18. More land to be reclaimed at Tuas for future industries. (1978, March 24). The Straits Times, p. 9. Retrieved from NewspaperSG; Singapore. Parliament. Official reports – Parliamentary debates (Hansard). (1978, March 23). Reclamation at Tuas, Jurong (Vol. 37, cols. 1464—1465). Retrieved from Parliament of Singapore website: https://sprs.parl.gov.sg/search/report.jsp?currentPubID=00069367-ZZ
19. Singapore. Parliament. Official reports – Parliamentary debates (Hansard). (1982, July 27). Reclamations (Tuas, Pulau Sakra and Pulau Bakau) (Vol. 42, col. 67). Retrieved from Parliament of Singapore website: https://sprs.parl.gov.sg/search/report.jsp?currentPubID=00069441-ZZ; Singapore. Parliament. Official reports – Parliamentary debates (Hansard). (1996, February 27). Reclamation (Jurong Island) (Vol. 65, cols. 745—746). Retrieved from Parliament of Singapore website: https://sprs.parl.gov.sg/search/report.jsp?currentPubID=00069751-ZZ; Singapore. Parliament. Official reports – Parliamentary debates (Hansard). (1999, August 4). Reclamation (Jurong Island) (Vol. 70, col. 1949). Retrieved from Parliament of Singapore website: https://sprs.parl.gov.sg/search/report.jsp?currentPubID=00069836-ZZ
20. Lim, R., & Wee, V. (2009, December 19). S’pore’s next port of call may be rising in the west. The Business Times, p. 1. Retrieved from NewspaperSG.
21. Boh, S. (2016, April 30). First part of future mega port in Tuas launched. The Straits Times. Retrieved from Factiva via NLB’s eResources website: http://eresources.nlb.gov.sg
22. Singapore. Parliament. Official reports – Parliamentary debates (Hansard). (1968, December 3). Reclamation (Pulau Ayer Chawan) (Vol. 28, cols. 25—27). Retrieved from Parliament of Singapore website: https://sprs.parl.gov.sg/search/report.jsp?currentPubID=00069195-ZZ; Singapore. Parliament. Official reports – Parliamentary debates (Hansard). (1971, October 19). Reclamation (Pulau Ayer Merlimau) (Vol. 31, cols. 361—362). Retrieved from Parliament of Singapore website: https://sprs.parl.gov.sg/search/report.jsp?currentPubID=00069250-ZZ; Singapore. Parliament. Official reports – Parliamentary debates (Hansard). (1971, December 2). Reclamations (Pulau Pesek and Pulau Ayer Chawan) (Vol. 31, cols. 455—458). Retrieved from Parliament of Singapore website: https://sprs.parl.gov.sg/search/report.jsp?currentPubID=00069251-ZZ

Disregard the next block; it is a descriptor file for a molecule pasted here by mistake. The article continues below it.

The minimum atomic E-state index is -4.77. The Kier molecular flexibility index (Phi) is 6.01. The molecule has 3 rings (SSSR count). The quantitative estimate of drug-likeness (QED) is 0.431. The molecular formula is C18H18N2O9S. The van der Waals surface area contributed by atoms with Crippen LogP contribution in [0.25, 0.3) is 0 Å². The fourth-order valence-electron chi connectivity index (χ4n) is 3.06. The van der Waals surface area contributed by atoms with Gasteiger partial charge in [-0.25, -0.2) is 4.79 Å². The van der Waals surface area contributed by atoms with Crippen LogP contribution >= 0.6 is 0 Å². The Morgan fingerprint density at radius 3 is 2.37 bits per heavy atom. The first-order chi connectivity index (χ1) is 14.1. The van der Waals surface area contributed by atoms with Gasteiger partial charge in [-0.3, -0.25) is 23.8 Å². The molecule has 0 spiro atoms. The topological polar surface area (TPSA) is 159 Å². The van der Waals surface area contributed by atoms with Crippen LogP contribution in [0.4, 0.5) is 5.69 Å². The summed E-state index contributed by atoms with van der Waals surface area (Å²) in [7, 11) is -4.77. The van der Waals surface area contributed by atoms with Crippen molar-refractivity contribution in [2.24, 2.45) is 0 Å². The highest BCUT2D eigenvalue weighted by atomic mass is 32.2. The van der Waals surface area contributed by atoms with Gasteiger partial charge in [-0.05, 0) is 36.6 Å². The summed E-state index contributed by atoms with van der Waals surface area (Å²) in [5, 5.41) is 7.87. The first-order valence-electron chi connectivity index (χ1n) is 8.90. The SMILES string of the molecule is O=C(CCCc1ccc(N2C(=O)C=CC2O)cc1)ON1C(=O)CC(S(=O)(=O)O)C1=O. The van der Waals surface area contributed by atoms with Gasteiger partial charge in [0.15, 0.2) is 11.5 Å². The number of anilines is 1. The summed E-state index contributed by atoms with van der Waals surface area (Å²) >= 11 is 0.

23. Chia, L. S., Chou, L. M., & Khan, H. (Eds). (1988). The coastal environmental profile of Singapore. Manila: International Center for Living Aquatic Resources, p. 44. (Call no.: RSING 333.917095957 CHI)
24. 3 islands off Jurong merged into one. (1979, March 19). The Straits Times, p. 30. Retrieved from NewspaperSG; Chia, L. S., Chou, L. M., & Khan, H. (Eds). (1988). The coastal environmental profile of Singapore. Manila: International Center for Living Aquatic Resources, p. 44. (Call no.: RSING 333.917095957 CHI)
25. Chia, L. S., Chou, L. M., & Khan, H. (Eds). (1988). The coastal environmental profile of Singapore. Manila: International Center for Living Aquatic Resources, p. 44. (Call no.: RSING 333.917095957 CHI); Jurong Town Corporation. (2000). The making of Jurong Island: The right chemistry. Singapore: Jurong Town Corporation, p. 19. (Call no.: RSING 711.5524095957 MAK); Loh, H. Y. (1985, September 13). Two islands off Jurong coast become one. The Business Times, p. 3. Retrieved from NewspaperSG.
26. More reclamation for Pulau Ayer Merbau. (1990, June 21). The Business Times, p. 2. Retrieved from NewspaperSG.
27. More reclamation for Pulau Ayer Merbau. (1990, June 21). The Business Times, p. 2. Retrieved from NewspaperSG.
28. Jurong Town Corporation. (2000). The making of Jurong Island: The right chemistry. Singapore: Jurong Town Corporation, p. 24. (Call no.: RSING 711.5524095957 MAK)
29. Jurong Island project can speed up. (1994, December 13). The Straits Times, p. 40. Retrieved from NewspaperSG; Jurong Town Corporation. (2000). The making of Jurong Island: The right chemistry. Singapore: Jurong Town Corporation, p. 46. (Call no.: RSING 711.5524095957 MAK)



The information in this article is as valid as at 2016 and correct as far as we are able to ascertain from our sources. It is not intended to be an exhaustive or complete history of the subject. Please contact the Library for further reading materials on the topic. 

Subject
Trade and industry
Singapore offshore islands
Geography>>Geographical Areas and Countries>>Singapore Offshore Islands
Commerce and Industry>>Industries
Reclamation of land--Singapore
Law and government>>National development>>Land use